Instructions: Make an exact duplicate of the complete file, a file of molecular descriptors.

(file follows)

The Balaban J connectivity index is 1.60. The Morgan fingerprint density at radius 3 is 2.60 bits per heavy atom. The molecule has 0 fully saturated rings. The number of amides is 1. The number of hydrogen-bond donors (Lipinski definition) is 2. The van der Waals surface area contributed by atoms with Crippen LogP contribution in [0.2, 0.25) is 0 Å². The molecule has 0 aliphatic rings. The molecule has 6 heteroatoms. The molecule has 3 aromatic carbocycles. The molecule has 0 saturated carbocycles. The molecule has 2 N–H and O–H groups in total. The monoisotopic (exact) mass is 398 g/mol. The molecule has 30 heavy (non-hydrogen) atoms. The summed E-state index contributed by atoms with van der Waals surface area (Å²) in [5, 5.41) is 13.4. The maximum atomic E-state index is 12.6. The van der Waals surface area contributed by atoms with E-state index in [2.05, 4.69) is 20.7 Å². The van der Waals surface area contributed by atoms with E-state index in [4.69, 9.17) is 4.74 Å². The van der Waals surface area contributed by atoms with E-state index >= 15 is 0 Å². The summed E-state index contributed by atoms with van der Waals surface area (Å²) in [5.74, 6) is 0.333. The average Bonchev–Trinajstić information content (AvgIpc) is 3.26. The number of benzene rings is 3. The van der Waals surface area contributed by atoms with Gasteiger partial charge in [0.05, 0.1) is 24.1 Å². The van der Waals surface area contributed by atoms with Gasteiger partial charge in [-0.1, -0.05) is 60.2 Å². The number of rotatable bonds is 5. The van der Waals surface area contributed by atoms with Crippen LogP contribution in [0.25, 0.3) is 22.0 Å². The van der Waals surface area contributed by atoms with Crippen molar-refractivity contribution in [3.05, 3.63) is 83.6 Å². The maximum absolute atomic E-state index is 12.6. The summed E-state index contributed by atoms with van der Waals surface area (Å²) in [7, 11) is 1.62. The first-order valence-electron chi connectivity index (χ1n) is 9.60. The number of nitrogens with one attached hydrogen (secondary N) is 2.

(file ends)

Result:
The Balaban J connectivity index is 1.60. The Morgan fingerprint density at radius 3 is 2.60 bits per heavy atom. The molecule has 0 fully saturated rings. The number of amides is 1. The number of hydrogen-bond donors (Lipinski definition) is 2. The van der Waals surface area contributed by atoms with Crippen LogP contribution in [0.2, 0.25) is 0 Å². The molecule has 0 aliphatic rings. The molecule has 6 heteroatoms. The molecule has 3 aromatic carbocycles. The molecule has 0 saturated carbocycles. The molecule has 2 N–H and O–H groups in total. The monoisotopic (exact) mass is 398 g/mol. The molecule has 30 heavy (non-hydrogen) atoms. The summed E-state index contributed by atoms with van der Waals surface area (Å²) in [5, 5.41) is 13.4. The maximum atomic E-state index is 12.6. The van der Waals surface area contributed by atoms with E-state index in [2.05, 4.69) is 20.7 Å². The van der Waals surface area contributed by atoms with E-state index in [4.69, 9.17) is 4.74 Å². The van der Waals surface area contributed by atoms with E-state index >= 15 is 0 Å². The summed E-state index contributed by atoms with van der Waals surface area (Å²) in [5.74, 6) is 0.333. The average Bonchev–Trinajstić information content (AvgIpc) is 3.26. The number of benzene rings is 3. The van der Waals surface area contributed by atoms with Gasteiger partial charge in [0.05, 0.1) is 24.1 Å². The van der Waals surface area contributed by atoms with Gasteiger partial charge in [-0.1, -0.05) is 60.2 Å². The number of rotatable bonds is 5. The van der Waals surface area contributed by atoms with Crippen LogP contribution in [0.25, 0.3) is 22.0 Å². The van der Waals surface area contributed by atoms with Crippen molar-refractivity contribution in [3.05, 3.63) is 83.6 Å². The maximum absolute atomic E-state index is 12.6. The summed E-state index contributed by atoms with van der Waals surface area (Å²) in [7, 11) is 1.62. The first-order valence-electron chi connectivity index (χ1n) is 9.60. The number of nitrogens with one attached hydrogen (secondary N) is 2.